Making Stories Telling Tales II

It’s been challenging accessing the internet whilst on the road in Nigeria so apologies for the gaps with my posts. I’m about to upload another post on The Yorùbá Blues, but in the meantime and staying with the Nigerian theme I’m sharing details of a wonderful exhibition launching this Saturday 29th April for those of you in London.


The artist Flo Awolaja uses African fabrics to create exciting abstract mosaic compositions “that hark back to West-African traditions of using textiles as a means of commemoration and communication, taking them and placing them in a contemporary setting”. The exhibition is the second part of her previous exhibition Making Stories and Telling Tales (Part I) which I saw at the Park Theatre, Finsbury Park. London and which really was as Flo described a “vibrant celebration reminding us that narrative is not always verbal, and to appreciate the contribution of African and Caribbean communities around the world”.

image.jpgThere’s a great review of her upcoming exhibition by Elise Markham on her wonderfully entitled blog Cinnamon & Brown and for more information on the venue Gida Collective

Flo also has various size fabric artworks for purchase at Gida and can do commissions with specific fabrics and colours. You can contact her directly on or follow her on twitter @Maverikartz.


Thirteen to Zero – Exploring Sustainable Design

le designFor those of you in Vancouver,  I highly recommend checking out the first solo exhibition of fellow natural dyer Dawn Russell. Dawn has a wonderful organic approach to creating her work. She captures the beauty, colour and texture of nature with photography and sketches which she uses to inspire her very experimental, very exciting pieces, using only natural dye plants and natural fibres. 


Are you the next artist in residence at the William Morris Gallery


As a former artist in residence at the William Morris Gallery I highly recommend this residency.  My tenure at the gallery was so rewarding. 

I’ve always been passionate about William Morris’s work after learning about him at school and when I heard about the residency I felt my work with indigo was a good fit. Indigo was Morris’ favourite colour and his extensive work with natural dyes fascinated me. The residency is a perfect opportunity to take his work and use it as a platform for your own ideas.

The exposure from my time as a resident introduced me to different ways to explore my creative practice and I made great contacts. The gallery staff are so supportive they will work with the selected artist(s) to identify specific development needs and can offer curatorial support and support engaging with the local community, but also marketing, fundraising skills, even product development.  There’s an artist’s fee and a budget of up to £2000 for associated costs.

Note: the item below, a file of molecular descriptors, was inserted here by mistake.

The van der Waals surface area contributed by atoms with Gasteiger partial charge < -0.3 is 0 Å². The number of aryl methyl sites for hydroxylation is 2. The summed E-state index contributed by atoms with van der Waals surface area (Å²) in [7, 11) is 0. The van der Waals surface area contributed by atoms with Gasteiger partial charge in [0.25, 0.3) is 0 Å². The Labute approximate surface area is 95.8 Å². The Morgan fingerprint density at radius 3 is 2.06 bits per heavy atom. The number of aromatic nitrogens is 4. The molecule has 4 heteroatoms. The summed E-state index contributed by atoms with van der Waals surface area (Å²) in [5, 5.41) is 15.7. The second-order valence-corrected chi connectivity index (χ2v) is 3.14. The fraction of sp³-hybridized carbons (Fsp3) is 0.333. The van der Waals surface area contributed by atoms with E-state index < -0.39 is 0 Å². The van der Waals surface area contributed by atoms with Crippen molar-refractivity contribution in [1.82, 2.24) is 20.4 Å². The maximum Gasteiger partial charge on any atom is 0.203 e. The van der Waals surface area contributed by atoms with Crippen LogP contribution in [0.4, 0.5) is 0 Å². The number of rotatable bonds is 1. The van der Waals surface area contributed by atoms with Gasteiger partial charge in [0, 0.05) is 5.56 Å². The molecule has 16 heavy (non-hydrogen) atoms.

It’s also a wonderful space to be situated. I always find something new in their permanent displays, their temporary exhibitions are exciting, the cafe serves very nice coffee  and you can take your breaks in Lloyd Park another great source of inspiration. I cannot recommend applying enough! 

Click here for more information


In Fine Style


In Fine Style

Like many textile artists I find enjoyment and inspiration in a diverse range of creative expression including music and graphic illustration. Today I popped into the Victoria and Albert Museum to attend a talk, part of their Art and Existence: African and Asian Diaspora Explored series. These talks feature leading external practitioners and are organised by a wonderful lady Janet Browne, Programme Manager Black Heritage and Culture within the V&A’s Learning Department. Contact Janet at the V & A if you want to be added to her mailing list for future events.

Todays speakers were cultural practitioners Christopher Bateman and Al’ Fingers Newman. Their talk was a celebration of the work of Jamaican newspaper cartoonist Wilfred Limonious, (1949-1999).

In the early 1980s Jamaica gave birth to a new musical style called Dancehall. With its origins in the political turbulence of the late 1970s it became the dominant and powerful musical expression and social commentary of the 1980s and ’90s. “This multimodal African diasporic style is also evident in North American hip-hop and the origins of both can be traced to West African performance modes”. (1)

Graphic designer Wilfred Limonious became one of the primary visual architects of this movement.

What an enjoyable way to spend a sunny London afternoon, the talk included music, photographs and some of Wilfred’s illustrated record sleeves and his vibrant cartoons often featuring voluptuous ladies with very slim men and humorous captions. In Jamaica humour is widely used as a mechanism for dealing with hardship. The talk is accompanied by a touring exhibition and coffee table book In Fine Style: the Dancehall Art of Wilfred Limonious. You can catch the exhibition at the Tabernacle, 35 Powis Square, off Portobello Road, London W11 2AY until Sunday 29th May 2016. The book is out on 16 August 2016 published by One Love Books. I’m pleased to say the talk and exhibition will be touring Jamaica in the future. 

(1) Professor Carolyn Cooper’s Encyclopaedia Britannica entry for Dancehall Music




Flowers are deeply embedded within our lives and have been an inspiration to artists for centuries. Flora is a Welsh touring exhibition curated by the Oriel Davies Gallery, supported by Arts Council of Wales. The exhibition celebrates flowers as a powerful contemporary source of inspiration presenting new and existing work by key national and international artists offering a different perspective on the subject of flowers in art.